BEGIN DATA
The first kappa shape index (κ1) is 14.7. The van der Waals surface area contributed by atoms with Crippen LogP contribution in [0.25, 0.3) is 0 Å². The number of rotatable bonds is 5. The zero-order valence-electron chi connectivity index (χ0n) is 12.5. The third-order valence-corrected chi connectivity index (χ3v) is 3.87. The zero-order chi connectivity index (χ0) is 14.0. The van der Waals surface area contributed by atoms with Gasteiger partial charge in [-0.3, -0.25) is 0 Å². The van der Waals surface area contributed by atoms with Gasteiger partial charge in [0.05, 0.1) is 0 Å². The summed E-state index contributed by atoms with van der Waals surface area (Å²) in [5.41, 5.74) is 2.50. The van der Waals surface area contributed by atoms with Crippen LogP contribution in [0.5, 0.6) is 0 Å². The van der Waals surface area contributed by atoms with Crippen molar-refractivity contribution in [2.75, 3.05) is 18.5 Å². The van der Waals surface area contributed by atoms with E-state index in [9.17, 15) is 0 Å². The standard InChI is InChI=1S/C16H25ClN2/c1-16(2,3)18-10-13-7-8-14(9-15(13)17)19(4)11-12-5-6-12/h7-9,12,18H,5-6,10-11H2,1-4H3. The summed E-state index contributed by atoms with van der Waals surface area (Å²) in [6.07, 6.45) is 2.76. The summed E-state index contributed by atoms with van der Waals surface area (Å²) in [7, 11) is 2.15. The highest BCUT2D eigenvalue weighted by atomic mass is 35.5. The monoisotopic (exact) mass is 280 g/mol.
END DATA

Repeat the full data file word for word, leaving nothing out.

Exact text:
The first kappa shape index (κ1) is 14.7. The van der Waals surface area contributed by atoms with Crippen LogP contribution in [0.25, 0.3) is 0 Å². The number of rotatable bonds is 5. The zero-order valence-electron chi connectivity index (χ0n) is 12.5. The third-order valence-corrected chi connectivity index (χ3v) is 3.87. The zero-order chi connectivity index (χ0) is 14.0. The van der Waals surface area contributed by atoms with Gasteiger partial charge in [-0.3, -0.25) is 0 Å². The van der Waals surface area contributed by atoms with Gasteiger partial charge in [0.05, 0.1) is 0 Å². The summed E-state index contributed by atoms with van der Waals surface area (Å²) in [5.41, 5.74) is 2.50. The van der Waals surface area contributed by atoms with Crippen LogP contribution in [0.5, 0.6) is 0 Å². The van der Waals surface area contributed by atoms with Crippen molar-refractivity contribution in [2.75, 3.05) is 18.5 Å². The van der Waals surface area contributed by atoms with E-state index in [9.17, 15) is 0 Å². The standard InChI is InChI=1S/C16H25ClN2/c1-16(2,3)18-10-13-7-8-14(9-15(13)17)19(4)11-12-5-6-12/h7-9,12,18H,5-6,10-11H2,1-4H3. The summed E-state index contributed by atoms with van der Waals surface area (Å²) in [6.07, 6.45) is 2.76. The summed E-state index contributed by atoms with van der Waals surface area (Å²) in [7, 11) is 2.15. The highest BCUT2D eigenvalue weighted by atomic mass is 35.5. The monoisotopic (exact) mass is 280 g/mol.